Not so long ago there was not even a fixed-rate option available, with every second charge product at the lender’s standard variable rate. The fact that discounted and fixed rates have been added to product ranges is testament to the progress of the sector in a relatively short period.

Lenders are also indicating they are keen to innovate further and bring products even closer in line to those offered by first charge players. If you add to that a greater degree of flexibility on affordability, you suddenly open up options that previously did not exist via the conventional remortgage.

Recent changes introduced by the Prudential Regulatory Authority mean we are seeing more buy-to-let second charge enquiries due to the affordability stresses that have been put in place. The changes also affect second charges; however, lenders are introducing new criteria all the time, including ‘top slicing’ whereby a client can include their personal income and expenditure to assist with affordability shortfalls, or even secure the second charge over a number of properties within their portfolio.

Yet again, this clearly demonstrates the seconds sector to be forward thinking and unwilling to sit back and just do what it has always done, despite its small size in comparable terms.

The message here is simple: if you choose to ignore second charges, your clients may well choose to ignore you.

Darren Perry is head of second charge mortgages at Brightstar



Government reveals letting fee ban details

  The Government will bring in draft laws to ban letting fees today, acting on earlier promises to outlaw the charges. The Department for Communities and Local Government says the draft tenant fees bill will help “millions” of renters. The proposed new laws will mean tenants can only be asked to pay their rent and […]

lifetime lease purchases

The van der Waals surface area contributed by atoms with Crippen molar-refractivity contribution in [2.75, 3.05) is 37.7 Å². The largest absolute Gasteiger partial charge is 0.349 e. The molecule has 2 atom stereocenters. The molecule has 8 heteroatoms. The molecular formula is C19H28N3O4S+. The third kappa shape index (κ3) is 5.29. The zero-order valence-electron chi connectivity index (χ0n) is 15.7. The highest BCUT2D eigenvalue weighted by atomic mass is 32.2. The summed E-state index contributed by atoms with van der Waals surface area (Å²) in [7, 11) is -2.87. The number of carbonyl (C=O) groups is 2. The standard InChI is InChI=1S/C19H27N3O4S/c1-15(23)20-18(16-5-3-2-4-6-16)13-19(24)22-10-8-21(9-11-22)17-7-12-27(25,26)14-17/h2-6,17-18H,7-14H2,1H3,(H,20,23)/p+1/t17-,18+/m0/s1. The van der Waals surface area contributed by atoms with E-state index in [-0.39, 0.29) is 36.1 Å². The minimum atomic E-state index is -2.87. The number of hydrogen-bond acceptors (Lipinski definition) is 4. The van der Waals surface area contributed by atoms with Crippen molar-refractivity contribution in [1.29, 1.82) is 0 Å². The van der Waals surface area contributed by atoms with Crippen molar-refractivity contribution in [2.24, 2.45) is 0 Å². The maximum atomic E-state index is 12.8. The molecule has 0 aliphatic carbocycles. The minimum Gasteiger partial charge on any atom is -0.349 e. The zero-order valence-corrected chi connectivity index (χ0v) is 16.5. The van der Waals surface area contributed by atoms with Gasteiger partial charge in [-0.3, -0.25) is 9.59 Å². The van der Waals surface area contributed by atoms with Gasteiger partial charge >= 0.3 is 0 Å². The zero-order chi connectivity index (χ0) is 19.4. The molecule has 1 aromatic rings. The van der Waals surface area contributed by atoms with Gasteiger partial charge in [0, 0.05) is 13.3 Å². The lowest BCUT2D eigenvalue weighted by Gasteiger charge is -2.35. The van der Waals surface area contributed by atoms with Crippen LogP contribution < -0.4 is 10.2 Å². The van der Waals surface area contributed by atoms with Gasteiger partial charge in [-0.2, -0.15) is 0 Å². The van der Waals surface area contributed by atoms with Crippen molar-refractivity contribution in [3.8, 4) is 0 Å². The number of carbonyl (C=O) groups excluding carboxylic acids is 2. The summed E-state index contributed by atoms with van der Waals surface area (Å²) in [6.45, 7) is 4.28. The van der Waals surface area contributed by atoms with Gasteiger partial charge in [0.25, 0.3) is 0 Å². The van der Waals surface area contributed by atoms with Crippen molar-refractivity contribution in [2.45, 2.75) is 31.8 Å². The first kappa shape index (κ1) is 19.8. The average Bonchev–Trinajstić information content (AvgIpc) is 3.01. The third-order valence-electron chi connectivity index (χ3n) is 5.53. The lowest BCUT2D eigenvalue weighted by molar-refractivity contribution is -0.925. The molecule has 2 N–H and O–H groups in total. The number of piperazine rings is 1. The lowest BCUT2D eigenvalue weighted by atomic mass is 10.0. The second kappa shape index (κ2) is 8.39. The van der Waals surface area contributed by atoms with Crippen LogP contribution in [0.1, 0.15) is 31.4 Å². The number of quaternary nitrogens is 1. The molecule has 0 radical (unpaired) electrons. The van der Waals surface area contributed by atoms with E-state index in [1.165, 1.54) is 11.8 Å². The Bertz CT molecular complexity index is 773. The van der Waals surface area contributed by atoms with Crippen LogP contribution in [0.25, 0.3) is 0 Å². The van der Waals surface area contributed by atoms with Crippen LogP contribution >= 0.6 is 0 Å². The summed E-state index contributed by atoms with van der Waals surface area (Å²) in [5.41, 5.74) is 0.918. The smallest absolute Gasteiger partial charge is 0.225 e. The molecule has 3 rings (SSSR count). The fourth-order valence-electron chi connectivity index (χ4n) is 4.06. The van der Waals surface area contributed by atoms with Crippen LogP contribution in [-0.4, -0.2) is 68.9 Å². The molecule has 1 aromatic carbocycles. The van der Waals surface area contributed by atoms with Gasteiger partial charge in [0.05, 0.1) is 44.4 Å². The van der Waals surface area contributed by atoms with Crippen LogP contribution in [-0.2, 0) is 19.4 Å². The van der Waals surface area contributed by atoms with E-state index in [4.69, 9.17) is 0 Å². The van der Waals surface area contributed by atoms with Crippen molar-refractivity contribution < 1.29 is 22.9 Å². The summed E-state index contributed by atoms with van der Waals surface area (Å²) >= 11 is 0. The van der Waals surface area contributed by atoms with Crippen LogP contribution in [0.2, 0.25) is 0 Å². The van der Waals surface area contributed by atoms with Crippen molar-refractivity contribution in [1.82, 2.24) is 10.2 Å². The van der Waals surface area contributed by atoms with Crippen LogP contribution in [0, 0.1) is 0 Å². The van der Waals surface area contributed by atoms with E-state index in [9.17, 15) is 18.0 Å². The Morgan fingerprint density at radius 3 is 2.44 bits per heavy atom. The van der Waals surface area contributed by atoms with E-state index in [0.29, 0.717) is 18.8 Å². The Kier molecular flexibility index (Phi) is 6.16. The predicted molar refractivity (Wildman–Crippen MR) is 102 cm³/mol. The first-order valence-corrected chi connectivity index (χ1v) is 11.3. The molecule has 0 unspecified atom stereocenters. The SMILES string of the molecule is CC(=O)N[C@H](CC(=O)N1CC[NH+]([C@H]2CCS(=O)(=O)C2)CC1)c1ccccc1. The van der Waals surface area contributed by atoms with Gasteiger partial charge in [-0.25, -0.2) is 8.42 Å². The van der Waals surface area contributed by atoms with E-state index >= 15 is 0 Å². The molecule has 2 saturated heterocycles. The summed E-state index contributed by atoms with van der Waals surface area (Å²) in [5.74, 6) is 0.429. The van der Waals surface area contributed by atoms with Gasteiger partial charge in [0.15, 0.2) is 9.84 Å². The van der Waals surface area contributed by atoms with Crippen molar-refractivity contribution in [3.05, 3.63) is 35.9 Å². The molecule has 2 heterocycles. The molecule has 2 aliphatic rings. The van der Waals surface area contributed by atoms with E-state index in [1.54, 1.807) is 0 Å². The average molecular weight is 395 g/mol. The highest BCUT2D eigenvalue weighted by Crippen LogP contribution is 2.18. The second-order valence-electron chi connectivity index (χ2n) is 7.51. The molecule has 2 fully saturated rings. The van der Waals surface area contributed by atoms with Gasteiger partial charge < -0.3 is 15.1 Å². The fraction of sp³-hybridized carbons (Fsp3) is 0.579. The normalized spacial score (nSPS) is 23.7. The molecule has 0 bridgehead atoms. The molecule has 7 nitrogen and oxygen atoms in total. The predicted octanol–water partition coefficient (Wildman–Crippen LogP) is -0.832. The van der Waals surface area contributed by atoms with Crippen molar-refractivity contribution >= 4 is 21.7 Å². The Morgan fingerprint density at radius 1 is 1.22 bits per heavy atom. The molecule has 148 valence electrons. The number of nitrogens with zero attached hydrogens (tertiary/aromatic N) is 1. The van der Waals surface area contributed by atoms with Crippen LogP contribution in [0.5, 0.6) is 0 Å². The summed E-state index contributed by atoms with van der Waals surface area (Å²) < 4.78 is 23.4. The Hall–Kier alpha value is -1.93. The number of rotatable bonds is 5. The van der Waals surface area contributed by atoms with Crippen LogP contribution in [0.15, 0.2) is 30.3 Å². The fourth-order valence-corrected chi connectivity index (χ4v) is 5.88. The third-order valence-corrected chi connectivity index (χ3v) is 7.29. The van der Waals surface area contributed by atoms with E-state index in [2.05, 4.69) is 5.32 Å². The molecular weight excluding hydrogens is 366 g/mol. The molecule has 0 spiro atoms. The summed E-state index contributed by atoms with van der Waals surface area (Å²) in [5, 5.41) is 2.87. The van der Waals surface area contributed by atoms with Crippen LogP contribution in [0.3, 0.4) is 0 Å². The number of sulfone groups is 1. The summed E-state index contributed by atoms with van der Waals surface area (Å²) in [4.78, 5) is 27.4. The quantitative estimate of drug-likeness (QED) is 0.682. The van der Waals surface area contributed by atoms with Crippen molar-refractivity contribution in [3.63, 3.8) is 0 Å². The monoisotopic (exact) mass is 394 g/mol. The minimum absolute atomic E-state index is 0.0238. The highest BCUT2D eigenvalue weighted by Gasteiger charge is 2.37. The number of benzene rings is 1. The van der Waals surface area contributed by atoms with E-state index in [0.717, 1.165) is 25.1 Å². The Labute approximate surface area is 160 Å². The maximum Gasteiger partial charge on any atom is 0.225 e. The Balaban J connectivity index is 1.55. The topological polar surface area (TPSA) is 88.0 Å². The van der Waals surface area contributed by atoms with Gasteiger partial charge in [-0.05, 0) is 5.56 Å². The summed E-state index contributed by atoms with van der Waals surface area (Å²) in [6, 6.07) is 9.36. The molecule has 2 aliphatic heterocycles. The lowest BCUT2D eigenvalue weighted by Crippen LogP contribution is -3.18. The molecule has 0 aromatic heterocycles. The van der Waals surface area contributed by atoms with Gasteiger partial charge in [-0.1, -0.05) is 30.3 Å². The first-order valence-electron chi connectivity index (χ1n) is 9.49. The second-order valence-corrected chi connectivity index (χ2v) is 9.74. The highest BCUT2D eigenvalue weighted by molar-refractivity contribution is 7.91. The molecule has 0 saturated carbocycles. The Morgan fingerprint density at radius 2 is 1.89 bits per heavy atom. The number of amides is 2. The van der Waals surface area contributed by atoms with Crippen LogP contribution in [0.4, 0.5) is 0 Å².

What is a lifetime lease purchase?

Lifetime lease purchase deals involve raising finance but not on current properties. Rather, they are taken out when consumers move home. They are called lifetime lease schemes. Although not identical to sell-and-rent-back options, they are unregulated too. Lifetime leases are designed for clients who want to move but either cannot afford to or don’t want […]


House prices in Scotland rising at fastest rate in UK

House prices in Scotland are rising faster than the rest of the UK, with annual growth of 5.6 per cent, according to estate agent’s Your Move. Their Scotland House Price Index, compiled with Acadata, says a lack of supply is helped drive prices upwards in September, with a monthly increase of 1.4 per cent. This […]

10 September thumbnail

Johnson Fleming set to hold auto-enrolment support webinar

Two years since the process of auto-enrolment began, the looming re-enrolment deadline provides the perfect opportunity to assess whether the support you have in place, which may well have been hastily selected at the start, is fit for purpose. Johnson Fleming is holding a webinar on 10 September at 11:00 to discover the key issues and concerns you should consider when thinking about your current support options.


News and expert analysis straight to your inbox

Sign up